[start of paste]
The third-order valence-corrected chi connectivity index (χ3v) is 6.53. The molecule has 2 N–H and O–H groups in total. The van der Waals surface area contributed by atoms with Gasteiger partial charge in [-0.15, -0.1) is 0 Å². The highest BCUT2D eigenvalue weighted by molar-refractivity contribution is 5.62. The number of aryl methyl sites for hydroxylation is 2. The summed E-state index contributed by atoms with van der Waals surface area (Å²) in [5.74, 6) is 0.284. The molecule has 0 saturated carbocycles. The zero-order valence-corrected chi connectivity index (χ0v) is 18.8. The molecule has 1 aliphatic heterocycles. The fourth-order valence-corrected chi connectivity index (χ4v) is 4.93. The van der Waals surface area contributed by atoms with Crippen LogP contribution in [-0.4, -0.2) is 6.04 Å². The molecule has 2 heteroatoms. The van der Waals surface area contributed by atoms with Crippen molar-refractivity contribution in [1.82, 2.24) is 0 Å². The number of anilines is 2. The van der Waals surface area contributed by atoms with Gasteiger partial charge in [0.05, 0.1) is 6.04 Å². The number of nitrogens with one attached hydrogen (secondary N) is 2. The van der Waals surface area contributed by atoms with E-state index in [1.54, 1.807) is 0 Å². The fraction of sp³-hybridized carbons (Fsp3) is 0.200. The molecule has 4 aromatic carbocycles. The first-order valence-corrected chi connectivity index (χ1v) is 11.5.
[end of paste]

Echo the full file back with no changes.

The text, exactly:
The third-order valence-corrected chi connectivity index (χ3v) is 6.53. The molecule has 2 N–H and O–H groups in total. The van der Waals surface area contributed by atoms with Gasteiger partial charge in [-0.15, -0.1) is 0 Å². The highest BCUT2D eigenvalue weighted by molar-refractivity contribution is 5.62. The number of aryl methyl sites for hydroxylation is 2. The summed E-state index contributed by atoms with van der Waals surface area (Å²) in [5.74, 6) is 0.284. The molecule has 0 saturated carbocycles. The zero-order valence-corrected chi connectivity index (χ0v) is 18.8. The molecule has 1 aliphatic heterocycles. The fourth-order valence-corrected chi connectivity index (χ4v) is 4.93. The van der Waals surface area contributed by atoms with Crippen LogP contribution in [-0.4, -0.2) is 6.04 Å². The molecule has 2 heteroatoms. The van der Waals surface area contributed by atoms with Crippen molar-refractivity contribution in [1.82, 2.24) is 0 Å². The number of anilines is 2. The van der Waals surface area contributed by atoms with Gasteiger partial charge in [0.05, 0.1) is 6.04 Å². The number of nitrogens with one attached hydrogen (secondary N) is 2. The van der Waals surface area contributed by atoms with E-state index in [1.54, 1.807) is 0 Å². The fraction of sp³-hybridized carbons (Fsp3) is 0.200. The molecule has 4 aromatic carbocycles. The first-order valence-corrected chi connectivity index (χ1v) is 11.5.